Nazi Hunter Simon Wiesenthal Dies at 96
Simon Wiesenthal Dies, who dedicated the last six decades of his life hunting down alleged Nazi war criminals, died overnight. He was 96.
Simon Wiesenthal, the Holocaust survivor who helped track down Nazi war criminals following World War II, then spent the later decades of his life fighting anti-Semitism and prejudice against all people, died Tuesday. He was 96.
Wiesenthal, who helped find one-time SS leader Adolf Eichmann and the policeman who arrested Anne Frank, died in his sleep at his home in Vienna, said Rabbi Marvin Hier, dean and founder of the Simon Wiesenthal Center in Los Angeles. “I think he’ll be remembered as the conscience of the Holocaust. In a way he became the permanent representative of the victims of the Holocaust, determined to bring the perpetrators of the greatest crime to justice,” Hier told The Associated Press.
A survivor of five Nazi death camps, Wiesenthal changed his life’s mission after the war, dedicating himself to tracking down Nazi war criminals and to being a voice for the 6 million Jews who died during the onslaught. He himself lost 89 relatives in the Holocaust.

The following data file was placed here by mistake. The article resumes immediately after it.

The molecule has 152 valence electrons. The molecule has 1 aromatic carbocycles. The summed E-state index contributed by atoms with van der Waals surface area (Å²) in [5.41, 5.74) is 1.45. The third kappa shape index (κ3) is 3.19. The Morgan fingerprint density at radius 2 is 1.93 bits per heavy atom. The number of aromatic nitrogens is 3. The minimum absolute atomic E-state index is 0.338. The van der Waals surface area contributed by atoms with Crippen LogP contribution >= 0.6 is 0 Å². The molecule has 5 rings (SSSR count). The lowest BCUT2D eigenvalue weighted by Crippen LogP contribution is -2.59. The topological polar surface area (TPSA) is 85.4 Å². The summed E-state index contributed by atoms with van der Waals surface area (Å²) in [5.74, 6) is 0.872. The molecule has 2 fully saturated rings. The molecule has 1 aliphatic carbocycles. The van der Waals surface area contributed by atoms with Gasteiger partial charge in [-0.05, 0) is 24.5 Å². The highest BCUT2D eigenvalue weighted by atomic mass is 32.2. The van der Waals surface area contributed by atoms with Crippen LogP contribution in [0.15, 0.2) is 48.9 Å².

Wiesenthal spent more than 50 years hunting Nazi war criminals, speaking out against neo-Nazism and racism, and remembering the Jewish experience as a lesson for humanity. Through his work, he said, some 1,100 Nazi war criminals were brought to justice.
“When history looks back I want people to know the Nazis weren’t able to kill millions of people and get away with it,” he once said.
Wiesenthal’s death may literally mark the end of an era. World War II ended in 1945; there can’t be too many Nazis running around.